Flooding the Fringe with amateurish greenhorns or providing a much-needed space for experimentation? Jay Richardson gets to the bottom of the Free Fringe
Free shows at the Fringe are like “a toddler” suggests comedian Cariad Lloyd. “Everyone’s trying to figure out what it’s going to grow into.” She’s not alluding to the squabbling that developed between Peter Buckley Hill’s Free Fringe and Laughing Horse’s breakaway Free Festival after it launched in 2007. Nor the more recent, upstart emergence of Bob Slayer’s Heroes of Fringe, which offers a “third way”, “pay-what-you-want”, reserve-in-advance means of getting into shows.
Rather, Lloyd – part of last year’s returning Free Festival smash Austentatious, and, like Imran Yusuf and Sam Fletcher, a comic nominated for a Foster’s Edinburgh Comedy Award in recent years for her free show – is simply reflecting the promise and uncertainty about the non-paid-for sector of the festival, which has risen dramatically from about ten per cent to 25 per cent of all shows in the same period.
The economics are certainly confusing. It used to be a given that free acts were reducing their festival losses to manageable amounts, while performers in paid venues grumbled about returning home with GBP10,000 of debt, albeit to little sympathy from the public.
Although the latter still holds true, the pioneering decision of established comics such as Robin Ince to decamp to the free arena, followed this year by the likes of Phill Jupitus, Nat Luurtsema, Addy Van Der Borgh, Luke Toulson, Alistair Barrie, Alexis Dubus and Ben Norris, some with free shows alongside their paid ones, has blurred the boundaries still further. Antifolk founder, anecdotalist and singer-songwriter Lach has his own BBC Radio 4 series. But he’s appearing in a Heroes of Fringe venue and profiting handsomely. True, he lives in Edinburgh so isn’t paying exorbitant rent. Yet after his first three nights, he says, he’d “had full rooms and already paid back all my expenses, paid the sound guy. Everything after, I’m making money on”.
Although their financial outlay remains a huge concern for most festival performers, free shows also have other commercial and creative advantages over their paid counterparts. Early on in his career, former marketing man Jimmy Carr played rooms smaller than his popularity, so he’d sell out immediately and need to “add” extra shows, a practice still employed to greater or lesser degrees of cynicism by big names in the bigger venues. Still, that’s nowhere near as impressive an advert as queues snaking round the block and people turned away at the door, one of the quirks of the free-for-all, no ticket system.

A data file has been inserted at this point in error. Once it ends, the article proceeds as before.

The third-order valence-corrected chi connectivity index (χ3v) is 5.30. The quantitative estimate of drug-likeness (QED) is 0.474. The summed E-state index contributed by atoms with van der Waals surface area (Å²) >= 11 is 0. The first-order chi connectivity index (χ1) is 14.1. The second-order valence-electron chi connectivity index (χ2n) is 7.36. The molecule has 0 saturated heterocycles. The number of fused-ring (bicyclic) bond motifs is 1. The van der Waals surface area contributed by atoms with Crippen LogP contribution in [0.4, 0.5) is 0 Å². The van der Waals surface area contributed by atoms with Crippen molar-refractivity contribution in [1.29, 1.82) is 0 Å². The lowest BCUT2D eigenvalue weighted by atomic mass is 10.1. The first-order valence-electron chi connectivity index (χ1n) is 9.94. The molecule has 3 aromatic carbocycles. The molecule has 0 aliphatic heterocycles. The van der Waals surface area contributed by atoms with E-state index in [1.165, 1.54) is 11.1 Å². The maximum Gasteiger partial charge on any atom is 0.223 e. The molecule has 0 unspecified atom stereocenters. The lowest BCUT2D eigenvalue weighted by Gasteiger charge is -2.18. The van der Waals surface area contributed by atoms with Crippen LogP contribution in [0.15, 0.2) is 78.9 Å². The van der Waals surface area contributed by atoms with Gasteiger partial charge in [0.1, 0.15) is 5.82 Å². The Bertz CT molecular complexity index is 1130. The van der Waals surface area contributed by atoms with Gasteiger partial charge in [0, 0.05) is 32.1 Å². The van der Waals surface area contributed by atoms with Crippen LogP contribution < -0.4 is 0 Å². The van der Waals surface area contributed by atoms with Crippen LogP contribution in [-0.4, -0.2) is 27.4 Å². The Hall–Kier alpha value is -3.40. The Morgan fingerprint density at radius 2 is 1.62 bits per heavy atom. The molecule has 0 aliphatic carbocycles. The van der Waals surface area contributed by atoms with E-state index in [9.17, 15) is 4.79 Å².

EastEnd Cabaret sent 250 people away from the final night of their 2011 debut on the Free Festival. “The ethos, the freedom, the atmosphere” all fostered a sense of something “exciting, underground and waiting to be discovered”, according to the duo’s Victor Victoria. She and co-star Bernadette Byrne moved to the Underbelly for subsequent festivals, largely for logistical reasons and audience capacity. But she believes the underdog label for free shows is fading and that they’re becoming more equal with the paid. Venues are improving their facilities, even as performers get more sophisticated at coping with their limitations and the three-minute turnarounds between shows.
Lach wonders if free has an additional charm. Discovering a great free show, he suggests is like “finding the lucky penny. Ultimately, they end up donating as much as they would have done buying a ticket anyway.”
Moreover, free has been instrumental in building Lach’s fanbase, both for his solo show and long-running Antihoot showcase at Henry’s Cellar Bar. “My show is different every night, I never know which songs I’m going to sing or which stories I’m going to tell, it’s very in the moment. But because it’s free, they’ll come to more than one if they’re here for the month.”